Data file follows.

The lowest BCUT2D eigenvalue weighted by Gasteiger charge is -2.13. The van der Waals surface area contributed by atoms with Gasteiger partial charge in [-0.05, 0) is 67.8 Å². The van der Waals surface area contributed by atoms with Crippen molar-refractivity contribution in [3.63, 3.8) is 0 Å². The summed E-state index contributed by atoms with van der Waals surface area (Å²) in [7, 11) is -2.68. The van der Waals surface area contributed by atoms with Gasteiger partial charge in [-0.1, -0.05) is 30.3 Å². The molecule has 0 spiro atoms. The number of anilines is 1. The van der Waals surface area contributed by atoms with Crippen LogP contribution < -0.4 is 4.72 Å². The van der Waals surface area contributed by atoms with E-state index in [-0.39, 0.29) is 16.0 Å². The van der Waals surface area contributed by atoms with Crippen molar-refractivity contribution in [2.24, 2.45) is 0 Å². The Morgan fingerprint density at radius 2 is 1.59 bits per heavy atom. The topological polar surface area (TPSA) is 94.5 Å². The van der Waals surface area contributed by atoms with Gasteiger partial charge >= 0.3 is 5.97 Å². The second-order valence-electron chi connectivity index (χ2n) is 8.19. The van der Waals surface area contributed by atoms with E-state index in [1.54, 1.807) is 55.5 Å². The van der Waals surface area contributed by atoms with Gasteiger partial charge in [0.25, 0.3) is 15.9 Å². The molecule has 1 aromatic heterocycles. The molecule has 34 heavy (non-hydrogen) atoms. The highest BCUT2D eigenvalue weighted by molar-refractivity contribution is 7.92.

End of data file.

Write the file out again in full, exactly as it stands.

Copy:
The lowest BCUT2D eigenvalue weighted by Gasteiger charge is -2.13. The van der Waals surface area contributed by atoms with Gasteiger partial charge in [-0.05, 0) is 67.8 Å². The van der Waals surface area contributed by atoms with Crippen molar-refractivity contribution in [3.63, 3.8) is 0 Å². The summed E-state index contributed by atoms with van der Waals surface area (Å²) in [7, 11) is -2.68. The van der Waals surface area contributed by atoms with Gasteiger partial charge in [-0.1, -0.05) is 30.3 Å². The molecule has 0 spiro atoms. The number of anilines is 1. The van der Waals surface area contributed by atoms with Crippen LogP contribution < -0.4 is 4.72 Å². The van der Waals surface area contributed by atoms with E-state index in [-0.39, 0.29) is 16.0 Å². The van der Waals surface area contributed by atoms with Crippen molar-refractivity contribution in [2.24, 2.45) is 0 Å². The Morgan fingerprint density at radius 2 is 1.59 bits per heavy atom. The topological polar surface area (TPSA) is 94.5 Å². The van der Waals surface area contributed by atoms with Gasteiger partial charge >= 0.3 is 5.97 Å². The second-order valence-electron chi connectivity index (χ2n) is 8.19. The van der Waals surface area contributed by atoms with E-state index in [1.54, 1.807) is 55.5 Å². The van der Waals surface area contributed by atoms with Gasteiger partial charge in [0.25, 0.3) is 15.9 Å². The molecule has 1 aromatic heterocycles. The molecule has 34 heavy (non-hydrogen) atoms. The highest BCUT2D eigenvalue weighted by molar-refractivity contribution is 7.92.